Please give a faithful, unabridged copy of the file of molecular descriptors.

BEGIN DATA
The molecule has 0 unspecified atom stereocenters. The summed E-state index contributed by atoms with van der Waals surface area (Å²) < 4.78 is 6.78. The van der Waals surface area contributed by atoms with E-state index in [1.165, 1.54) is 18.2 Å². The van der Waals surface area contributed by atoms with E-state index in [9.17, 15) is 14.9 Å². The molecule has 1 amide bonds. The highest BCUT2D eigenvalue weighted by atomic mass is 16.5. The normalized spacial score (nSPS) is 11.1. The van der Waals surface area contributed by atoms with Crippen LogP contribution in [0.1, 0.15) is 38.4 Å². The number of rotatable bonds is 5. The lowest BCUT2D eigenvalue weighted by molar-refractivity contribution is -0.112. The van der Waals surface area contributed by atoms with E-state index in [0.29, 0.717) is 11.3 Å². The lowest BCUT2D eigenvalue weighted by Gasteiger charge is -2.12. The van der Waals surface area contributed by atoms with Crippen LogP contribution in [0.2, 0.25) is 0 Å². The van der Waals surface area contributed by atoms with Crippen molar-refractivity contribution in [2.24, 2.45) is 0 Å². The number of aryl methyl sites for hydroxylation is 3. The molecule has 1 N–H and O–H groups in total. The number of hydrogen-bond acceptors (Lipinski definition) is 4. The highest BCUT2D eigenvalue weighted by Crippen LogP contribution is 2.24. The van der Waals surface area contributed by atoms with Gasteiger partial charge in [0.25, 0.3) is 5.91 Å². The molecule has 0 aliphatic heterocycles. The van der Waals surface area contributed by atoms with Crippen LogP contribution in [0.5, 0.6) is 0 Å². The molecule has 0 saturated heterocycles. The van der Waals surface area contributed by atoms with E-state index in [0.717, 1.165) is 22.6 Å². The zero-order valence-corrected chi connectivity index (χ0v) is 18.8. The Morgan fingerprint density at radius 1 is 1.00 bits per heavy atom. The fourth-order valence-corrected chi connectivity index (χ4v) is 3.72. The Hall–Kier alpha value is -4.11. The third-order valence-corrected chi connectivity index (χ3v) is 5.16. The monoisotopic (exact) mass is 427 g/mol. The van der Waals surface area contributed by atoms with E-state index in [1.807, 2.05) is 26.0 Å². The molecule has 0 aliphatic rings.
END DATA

The molecule has 0 unspecified atom stereocenters. The summed E-state index contributed by atoms with van der Waals surface area (Å²) < 4.78 is 6.78. The van der Waals surface area contributed by atoms with E-state index in [1.165, 1.54) is 18.2 Å². The van der Waals surface area contributed by atoms with E-state index in [9.17, 15) is 14.9 Å². The molecule has 1 amide bonds. The highest BCUT2D eigenvalue weighted by atomic mass is 16.5. The normalized spacial score (nSPS) is 11.1. The van der Waals surface area contributed by atoms with Crippen LogP contribution in [0.1, 0.15) is 38.4 Å². The number of rotatable bonds is 5. The lowest BCUT2D eigenvalue weighted by molar-refractivity contribution is -0.112. The van der Waals surface area contributed by atoms with E-state index in [0.29, 0.717) is 11.3 Å². The lowest BCUT2D eigenvalue weighted by Gasteiger charge is -2.12. The van der Waals surface area contributed by atoms with Crippen LogP contribution in [0.2, 0.25) is 0 Å². The van der Waals surface area contributed by atoms with Crippen molar-refractivity contribution in [2.24, 2.45) is 0 Å². The number of aryl methyl sites for hydroxylation is 3. The molecule has 1 N–H and O–H groups in total. The number of hydrogen-bond acceptors (Lipinski definition) is 4. The highest BCUT2D eigenvalue weighted by Crippen LogP contribution is 2.24. The van der Waals surface area contributed by atoms with Gasteiger partial charge in [0.25, 0.3) is 5.91 Å². The molecule has 0 aliphatic heterocycles. The van der Waals surface area contributed by atoms with Crippen LogP contribution in [0.5, 0.6) is 0 Å². The molecule has 0 saturated heterocycles. The van der Waals surface area contributed by atoms with E-state index in [0.717, 1.165) is 22.6 Å². The zero-order valence-corrected chi connectivity index (χ0v) is 18.8. The Morgan fingerprint density at radius 1 is 1.00 bits per heavy atom. The fourth-order valence-corrected chi connectivity index (χ4v) is 3.72. The Hall–Kier alpha value is -4.11. The third-order valence-corrected chi connectivity index (χ3v) is 5.16. The monoisotopic (exact) mass is 427 g/mol. The van der Waals surface area contributed by atoms with E-state index in [1.807, 2.05) is 26.0 Å². The molecule has 0 aliphatic rings.